A couple of days ago I’ve given a short look back at the year 2009 from a personal point of view. Right after, I realized there were a couple more things with a wider tech perspective that I’d like to include – again, more for personal documentation than anything else. So here goes.
Everything went to the cloud We had been talking about cloud computing for a few years, but for me, 2009 clearly was the year The Cloud took off. I moved practically everything to the cloud, and cloud often equals Google these days. My email has been living inside gMail for years, but in 2009 I’ve ditched my email client altogether. Now I’m IMAP-ing browser-based between my computers and my phone.
Everything but my most sensitive documents live in the cloud, especially most collaborative docs. (Again, Google Docs or Etherpad, but Etherpad has also been acquired by Google recently.) My calendars are 100% up in Google Calendar.
Am I happy about this focus on Google? Far from it. But at this point, I see no equally well-executed alternative. For an overview of just how googley 2009 was, head over to Gina Trapani. Also, I recommend This Week In Google, a great weekly podcast with Leo Laporte, Jeff Jarvis and, again, Gina Trapani.
Still all this is clearly just the beginning. It should be interesting to watch where cloud computing goes in 2010.
Android killed the iPhone (for me) Ok, ok, Android may not have killed the iPhone officially. But ever since I switched to an Android-based phone (HTC Hero), I haven’t felt the urge to get an iPhone. Not a single time. Before I had been playing with the idea, and had always restrained. (I really don’t like the product policy behond the iPhone.) Android is a gorgeous, stable, powerful platform, and it’s all open source. It’s clear to me that while I might change phones a few times over the next couple of years, it’s not likely I’ll be leaving Android anytime soon.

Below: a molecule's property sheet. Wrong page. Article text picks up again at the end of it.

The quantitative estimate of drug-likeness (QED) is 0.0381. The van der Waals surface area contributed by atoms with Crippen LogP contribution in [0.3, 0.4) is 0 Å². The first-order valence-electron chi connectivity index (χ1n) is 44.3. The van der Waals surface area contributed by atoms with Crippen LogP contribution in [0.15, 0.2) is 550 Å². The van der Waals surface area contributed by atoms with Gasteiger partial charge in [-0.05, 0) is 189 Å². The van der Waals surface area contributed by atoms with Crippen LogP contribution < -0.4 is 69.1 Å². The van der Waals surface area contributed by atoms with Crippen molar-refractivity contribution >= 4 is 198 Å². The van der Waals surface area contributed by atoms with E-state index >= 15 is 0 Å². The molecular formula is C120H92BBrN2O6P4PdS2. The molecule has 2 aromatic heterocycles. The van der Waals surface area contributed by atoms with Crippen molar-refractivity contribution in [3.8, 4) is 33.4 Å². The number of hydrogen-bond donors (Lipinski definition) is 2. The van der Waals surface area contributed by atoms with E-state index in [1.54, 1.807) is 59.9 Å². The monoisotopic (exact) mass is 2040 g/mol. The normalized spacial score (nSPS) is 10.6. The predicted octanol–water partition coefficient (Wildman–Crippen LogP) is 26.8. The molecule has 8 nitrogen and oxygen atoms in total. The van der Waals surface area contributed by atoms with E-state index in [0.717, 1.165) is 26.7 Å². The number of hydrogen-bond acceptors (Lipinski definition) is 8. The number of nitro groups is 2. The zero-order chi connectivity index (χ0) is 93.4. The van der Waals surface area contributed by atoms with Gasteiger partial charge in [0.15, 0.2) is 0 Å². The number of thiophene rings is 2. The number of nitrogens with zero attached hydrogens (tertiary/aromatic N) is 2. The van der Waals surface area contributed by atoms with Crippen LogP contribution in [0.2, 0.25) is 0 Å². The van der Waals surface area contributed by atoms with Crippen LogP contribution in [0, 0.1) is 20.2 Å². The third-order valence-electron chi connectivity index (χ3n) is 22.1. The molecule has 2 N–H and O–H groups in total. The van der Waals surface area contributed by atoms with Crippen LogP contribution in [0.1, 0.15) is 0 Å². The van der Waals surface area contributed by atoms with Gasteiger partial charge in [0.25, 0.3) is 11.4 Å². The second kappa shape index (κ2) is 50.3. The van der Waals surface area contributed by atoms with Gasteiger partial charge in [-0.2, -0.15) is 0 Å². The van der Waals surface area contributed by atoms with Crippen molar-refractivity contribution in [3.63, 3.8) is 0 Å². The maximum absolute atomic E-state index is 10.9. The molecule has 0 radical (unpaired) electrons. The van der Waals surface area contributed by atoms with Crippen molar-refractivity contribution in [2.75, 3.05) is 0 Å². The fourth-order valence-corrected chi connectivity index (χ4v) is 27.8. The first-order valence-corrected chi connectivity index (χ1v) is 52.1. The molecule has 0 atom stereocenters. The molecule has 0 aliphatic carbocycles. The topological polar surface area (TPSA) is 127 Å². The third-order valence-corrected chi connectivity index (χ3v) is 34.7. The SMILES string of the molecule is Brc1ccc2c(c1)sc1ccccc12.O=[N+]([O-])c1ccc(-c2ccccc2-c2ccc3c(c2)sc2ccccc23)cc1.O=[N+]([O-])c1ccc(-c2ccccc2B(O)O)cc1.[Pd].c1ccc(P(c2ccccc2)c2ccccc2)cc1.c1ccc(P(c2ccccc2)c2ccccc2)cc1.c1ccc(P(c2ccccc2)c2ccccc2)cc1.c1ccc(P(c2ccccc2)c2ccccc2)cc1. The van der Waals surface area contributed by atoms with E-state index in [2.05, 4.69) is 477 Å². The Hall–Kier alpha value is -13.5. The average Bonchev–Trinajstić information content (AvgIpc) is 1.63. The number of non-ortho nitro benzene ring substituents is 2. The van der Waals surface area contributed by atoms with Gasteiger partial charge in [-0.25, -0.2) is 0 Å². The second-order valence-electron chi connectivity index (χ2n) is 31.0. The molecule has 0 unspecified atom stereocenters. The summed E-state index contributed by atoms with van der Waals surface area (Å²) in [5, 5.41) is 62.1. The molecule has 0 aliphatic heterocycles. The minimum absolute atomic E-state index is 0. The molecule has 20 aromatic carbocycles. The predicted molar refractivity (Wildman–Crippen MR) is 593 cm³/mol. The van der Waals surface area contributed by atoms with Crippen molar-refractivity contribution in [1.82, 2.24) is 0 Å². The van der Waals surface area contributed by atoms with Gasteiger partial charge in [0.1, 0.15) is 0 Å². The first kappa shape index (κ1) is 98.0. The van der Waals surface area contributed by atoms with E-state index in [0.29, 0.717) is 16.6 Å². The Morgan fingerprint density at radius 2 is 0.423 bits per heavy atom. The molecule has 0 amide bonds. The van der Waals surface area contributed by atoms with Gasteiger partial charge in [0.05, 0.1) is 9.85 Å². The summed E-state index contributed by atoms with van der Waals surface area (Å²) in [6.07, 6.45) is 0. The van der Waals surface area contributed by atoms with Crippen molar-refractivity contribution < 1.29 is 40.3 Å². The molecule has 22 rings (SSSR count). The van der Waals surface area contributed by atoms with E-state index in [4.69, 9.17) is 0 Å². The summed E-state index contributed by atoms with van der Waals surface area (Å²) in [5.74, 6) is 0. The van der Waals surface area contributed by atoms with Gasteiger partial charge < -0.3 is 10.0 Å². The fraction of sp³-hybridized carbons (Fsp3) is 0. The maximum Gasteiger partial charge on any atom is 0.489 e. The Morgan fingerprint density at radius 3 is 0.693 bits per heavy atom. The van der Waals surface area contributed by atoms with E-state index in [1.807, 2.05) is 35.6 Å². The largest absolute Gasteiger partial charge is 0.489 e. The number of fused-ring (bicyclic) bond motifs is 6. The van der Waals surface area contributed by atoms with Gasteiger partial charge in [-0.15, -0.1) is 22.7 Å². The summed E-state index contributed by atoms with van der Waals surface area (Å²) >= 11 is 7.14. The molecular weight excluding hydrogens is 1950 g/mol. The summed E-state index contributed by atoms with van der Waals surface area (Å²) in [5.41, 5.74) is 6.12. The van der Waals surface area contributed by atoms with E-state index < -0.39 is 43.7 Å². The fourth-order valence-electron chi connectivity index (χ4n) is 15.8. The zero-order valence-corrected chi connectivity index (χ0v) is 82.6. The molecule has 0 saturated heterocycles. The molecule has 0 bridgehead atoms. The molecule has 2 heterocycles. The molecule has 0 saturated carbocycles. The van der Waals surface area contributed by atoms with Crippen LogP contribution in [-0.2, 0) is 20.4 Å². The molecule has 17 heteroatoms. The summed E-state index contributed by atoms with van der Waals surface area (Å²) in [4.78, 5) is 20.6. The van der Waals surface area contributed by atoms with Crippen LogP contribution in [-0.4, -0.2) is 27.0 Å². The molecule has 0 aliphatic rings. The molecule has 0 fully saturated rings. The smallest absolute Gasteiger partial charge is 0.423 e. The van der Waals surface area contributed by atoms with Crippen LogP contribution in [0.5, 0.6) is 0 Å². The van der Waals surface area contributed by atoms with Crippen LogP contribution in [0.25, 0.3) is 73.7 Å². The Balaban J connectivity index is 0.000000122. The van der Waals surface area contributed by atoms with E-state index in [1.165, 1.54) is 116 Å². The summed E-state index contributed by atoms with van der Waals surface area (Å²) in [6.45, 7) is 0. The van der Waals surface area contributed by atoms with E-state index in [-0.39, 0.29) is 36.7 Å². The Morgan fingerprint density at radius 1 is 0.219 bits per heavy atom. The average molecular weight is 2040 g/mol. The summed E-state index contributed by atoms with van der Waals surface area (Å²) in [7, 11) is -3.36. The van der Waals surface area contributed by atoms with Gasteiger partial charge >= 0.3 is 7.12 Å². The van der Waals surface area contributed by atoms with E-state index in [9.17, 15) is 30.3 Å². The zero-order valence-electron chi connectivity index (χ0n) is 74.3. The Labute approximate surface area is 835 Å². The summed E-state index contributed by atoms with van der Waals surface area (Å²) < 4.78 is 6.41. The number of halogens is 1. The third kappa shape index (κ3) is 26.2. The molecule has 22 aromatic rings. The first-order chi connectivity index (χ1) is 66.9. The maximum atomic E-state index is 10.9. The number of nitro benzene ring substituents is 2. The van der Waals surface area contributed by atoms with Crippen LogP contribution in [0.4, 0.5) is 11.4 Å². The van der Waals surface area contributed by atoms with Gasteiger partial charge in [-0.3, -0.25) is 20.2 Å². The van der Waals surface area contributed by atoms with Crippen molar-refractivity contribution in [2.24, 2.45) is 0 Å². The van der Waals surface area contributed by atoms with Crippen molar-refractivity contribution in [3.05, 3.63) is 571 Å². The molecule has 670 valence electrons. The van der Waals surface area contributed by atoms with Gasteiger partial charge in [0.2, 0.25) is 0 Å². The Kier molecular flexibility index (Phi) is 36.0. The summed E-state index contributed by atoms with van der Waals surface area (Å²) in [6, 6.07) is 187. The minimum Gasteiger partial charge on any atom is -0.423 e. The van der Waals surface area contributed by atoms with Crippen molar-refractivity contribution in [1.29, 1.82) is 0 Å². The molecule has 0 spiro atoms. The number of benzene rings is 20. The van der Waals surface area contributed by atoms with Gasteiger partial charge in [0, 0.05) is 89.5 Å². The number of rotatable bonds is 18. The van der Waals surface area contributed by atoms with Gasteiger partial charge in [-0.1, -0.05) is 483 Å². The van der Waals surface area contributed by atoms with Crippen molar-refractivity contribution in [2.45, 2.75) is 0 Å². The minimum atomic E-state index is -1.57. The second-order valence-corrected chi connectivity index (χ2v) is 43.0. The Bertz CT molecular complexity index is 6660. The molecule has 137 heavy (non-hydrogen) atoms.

Speaking of open source, 2009 is also the year I ditched Windows for good. I now live a Windows-free live (with a mix of Mac OSX, Ubuntu and Android), and boy, it’s feeling good.
The fight for our data 2009 has also been a year of intense battles in the digital realm, although certainly it’s not the last (or worst) to come. These fights have been along many different fronts, and not all have been going well at all.
In politics, Europe has been covered in conflicts regarding data retention. (German government introduced excessive data retention laws which are now under court review as far as I know.) Also in Germany, the basis for government-run censorship was laid under the pretense of fighting child abuse, search for #zensursula for details. The best German-language resource for these topics is certainly netzpolitik.org, so check them out for more details and updates. Good news, if not a solution to the problem: President Köhler has so far refused to sign the law.
In the corporate world, the conflict lines have been a lot more fragmented and twisted. However, one thing has become clear: Internet consumers will have to make a clear point regarding their expectations in terms of privacy and data control in digital contexts. Be it Facebook and its privacy settings, be it data ownership in other social networks. Important keywords in this field are: Data Portability identification systems like OAuth, microformats or the decentralized social web. (Like so often, Chris Messina is right in the middle of it. Check out the DiSo Project.) The same goes for End User License Agreements (EULA for short). Everybody is so used to just clicking those pages upon pages of legalese away that we’re bound to have a discussion about their use and legitimacy sometime soon. This isn’t new, but hasn’t been solved either, so maybe 2010 will bring some news there.
But worry not, it’s not all lost – these topics seemed to be very niche, and maybe still are. However, everybody in their right mind will come to the conclusion that there’s a line to what consumers have to bear before just moving on to another brand or product. (Even my mom was asking about the insanity of DRM the other day!) It looks like these topics, obscure as they may seem, are getting more publicity and more people to help out. Hopefully we can all collaboratively take some of the load off of the few individuals that have been doing such a tremendous job of raising awareness so far. (You know who you are.)
Obviously I’m happy to be able to end this post on a happy note.
So, again in short: the tech year of 2009 the way I perceived it = year of privacy discussions, cloud computing, Android.
Did I forget anything important? Let me know…